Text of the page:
Write the report as if the patient died

Never change your report after the fact. The lawyers already have a copy before you get your subpoena.

But imagine you could change the report. What would you change? You will have wished you had written more about checking this, or the patient denying that. Well, write this all down now. Write what you will someday desperately wish you had written.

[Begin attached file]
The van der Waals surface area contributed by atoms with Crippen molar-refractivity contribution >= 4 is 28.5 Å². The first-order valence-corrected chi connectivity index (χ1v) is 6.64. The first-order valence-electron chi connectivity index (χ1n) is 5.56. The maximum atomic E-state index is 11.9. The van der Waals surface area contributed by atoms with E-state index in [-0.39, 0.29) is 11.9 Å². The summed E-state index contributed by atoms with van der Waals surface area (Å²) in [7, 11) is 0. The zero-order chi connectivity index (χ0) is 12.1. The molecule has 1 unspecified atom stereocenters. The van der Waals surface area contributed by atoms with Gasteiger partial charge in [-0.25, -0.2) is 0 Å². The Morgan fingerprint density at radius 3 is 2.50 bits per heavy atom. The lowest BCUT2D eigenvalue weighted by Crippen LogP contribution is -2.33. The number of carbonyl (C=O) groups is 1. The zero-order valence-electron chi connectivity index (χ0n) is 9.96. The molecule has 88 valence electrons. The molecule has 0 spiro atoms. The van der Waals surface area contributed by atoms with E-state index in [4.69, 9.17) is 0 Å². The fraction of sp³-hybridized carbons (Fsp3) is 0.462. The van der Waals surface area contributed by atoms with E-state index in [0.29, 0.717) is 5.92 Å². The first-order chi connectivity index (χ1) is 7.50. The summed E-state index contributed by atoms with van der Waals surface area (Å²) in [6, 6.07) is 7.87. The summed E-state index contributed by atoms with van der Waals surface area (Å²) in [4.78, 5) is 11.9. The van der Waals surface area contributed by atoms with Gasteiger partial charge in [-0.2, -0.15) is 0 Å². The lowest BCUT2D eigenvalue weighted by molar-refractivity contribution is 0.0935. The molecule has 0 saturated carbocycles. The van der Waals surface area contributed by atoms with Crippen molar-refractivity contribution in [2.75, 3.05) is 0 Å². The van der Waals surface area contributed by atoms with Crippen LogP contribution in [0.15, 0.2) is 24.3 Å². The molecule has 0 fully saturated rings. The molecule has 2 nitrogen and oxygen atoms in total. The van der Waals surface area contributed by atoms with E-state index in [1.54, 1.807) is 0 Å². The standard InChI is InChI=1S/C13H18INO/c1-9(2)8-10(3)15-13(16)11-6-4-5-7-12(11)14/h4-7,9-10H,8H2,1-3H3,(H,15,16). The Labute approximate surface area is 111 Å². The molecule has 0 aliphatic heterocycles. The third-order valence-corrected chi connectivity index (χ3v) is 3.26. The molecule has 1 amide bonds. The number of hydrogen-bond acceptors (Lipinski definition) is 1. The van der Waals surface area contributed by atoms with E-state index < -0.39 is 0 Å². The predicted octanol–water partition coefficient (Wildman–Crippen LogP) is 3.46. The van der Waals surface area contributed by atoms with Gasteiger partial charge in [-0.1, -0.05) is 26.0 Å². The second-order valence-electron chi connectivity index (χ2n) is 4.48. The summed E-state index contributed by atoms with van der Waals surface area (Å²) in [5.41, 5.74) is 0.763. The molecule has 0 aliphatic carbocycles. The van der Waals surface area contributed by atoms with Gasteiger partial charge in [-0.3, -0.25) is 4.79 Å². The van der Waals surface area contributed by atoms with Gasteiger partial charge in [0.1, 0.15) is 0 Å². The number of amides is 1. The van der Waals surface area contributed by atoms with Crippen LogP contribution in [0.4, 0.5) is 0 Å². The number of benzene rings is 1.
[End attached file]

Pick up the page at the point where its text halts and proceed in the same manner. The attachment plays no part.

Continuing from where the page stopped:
It is important to remember that if the patient does commit suicide you will be called to retrospectively address the risk factors, so address them explicitly now. "The main risk factors for suicide in this patient include a history of previous suicidality, a diagnosis of borderline personality disorder, and alcohol abuse; however, he has not actually ever made an attempt, has been abstinent for 2 days (with low risk for withdrawal), is highly motivated to continue rehabilitation, and denies access to weapons (wife corroborates this)."